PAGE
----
Beautiful New York

A Celebration of the City

The Top 100 Greatest New Yorkers — #7

Woody Allen (b. 1935)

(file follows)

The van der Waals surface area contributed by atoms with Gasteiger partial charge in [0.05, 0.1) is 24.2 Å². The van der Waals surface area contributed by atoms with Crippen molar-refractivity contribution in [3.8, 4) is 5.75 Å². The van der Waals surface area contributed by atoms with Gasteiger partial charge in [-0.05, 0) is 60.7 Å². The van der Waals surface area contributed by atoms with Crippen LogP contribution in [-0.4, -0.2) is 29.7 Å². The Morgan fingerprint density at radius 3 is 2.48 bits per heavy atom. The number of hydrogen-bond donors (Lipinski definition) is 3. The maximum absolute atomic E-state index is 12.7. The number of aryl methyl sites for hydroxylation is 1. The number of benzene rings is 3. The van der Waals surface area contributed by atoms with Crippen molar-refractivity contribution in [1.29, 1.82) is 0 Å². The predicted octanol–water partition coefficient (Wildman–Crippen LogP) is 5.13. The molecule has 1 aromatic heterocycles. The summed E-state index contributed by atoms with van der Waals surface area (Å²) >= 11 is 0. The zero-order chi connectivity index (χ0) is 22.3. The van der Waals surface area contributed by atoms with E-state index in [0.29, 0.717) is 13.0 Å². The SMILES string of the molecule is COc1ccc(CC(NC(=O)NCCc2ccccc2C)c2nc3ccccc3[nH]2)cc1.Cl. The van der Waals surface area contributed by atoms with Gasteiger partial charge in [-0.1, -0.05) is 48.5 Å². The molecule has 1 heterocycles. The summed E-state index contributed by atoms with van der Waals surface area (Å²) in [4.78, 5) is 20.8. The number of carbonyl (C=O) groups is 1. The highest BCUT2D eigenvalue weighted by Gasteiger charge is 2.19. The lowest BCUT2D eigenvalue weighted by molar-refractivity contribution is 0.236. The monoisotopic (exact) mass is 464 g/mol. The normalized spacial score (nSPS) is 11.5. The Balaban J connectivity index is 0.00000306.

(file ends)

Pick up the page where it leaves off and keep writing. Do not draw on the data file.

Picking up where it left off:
No filmmaker, novelist, playwright, or painter has his finger as firmly on the pulse of New York City culture as Woody Allen. Born Allen Konigsberg in the Bronx, and raised in Brooklyn, Allen began earning money as a comedy writer when still a teenager and has never stopped. Beginning with gags in newspapers, proceeding to a staff writing job on Sid Caesar’s TV show, spending time doing standup and moving on to Broadway theatre, Allen directed his first film in 1966. Using a light touch and romantic themes, Allen made his name with films that are not merely set in New York, but use the city as a character and so richly evoke life in the Big Apple that they cannot be imagined in any other setting. These include Annie Hall, Manhattan, Hannah and Her Sisters, Radio Days, Another Woman, Crimes and Misdemeanors, Husbands and Wives, Manhattan Murder Mystery, Bullets Over Broadway, Mighy Aphrodite, and Small Time Crooks. Allen has directed a staggering record of one movie per year for half a century. He has won 10 BAFTA Awards plus the BAFTA Fellowship, 2 Golden Globes, 5 WGA Awards, and 4 Oscars. He has never shown up to any of the ceremonies to collect a single trophy, but came to the Oscars in 2002 to make a speech inviting audiences everywhere to come visit New York City in the wake of 9/11, where he said “It’s still a great place to come and work and make your movies because it’s still a thrilling and very, very exciting city.”


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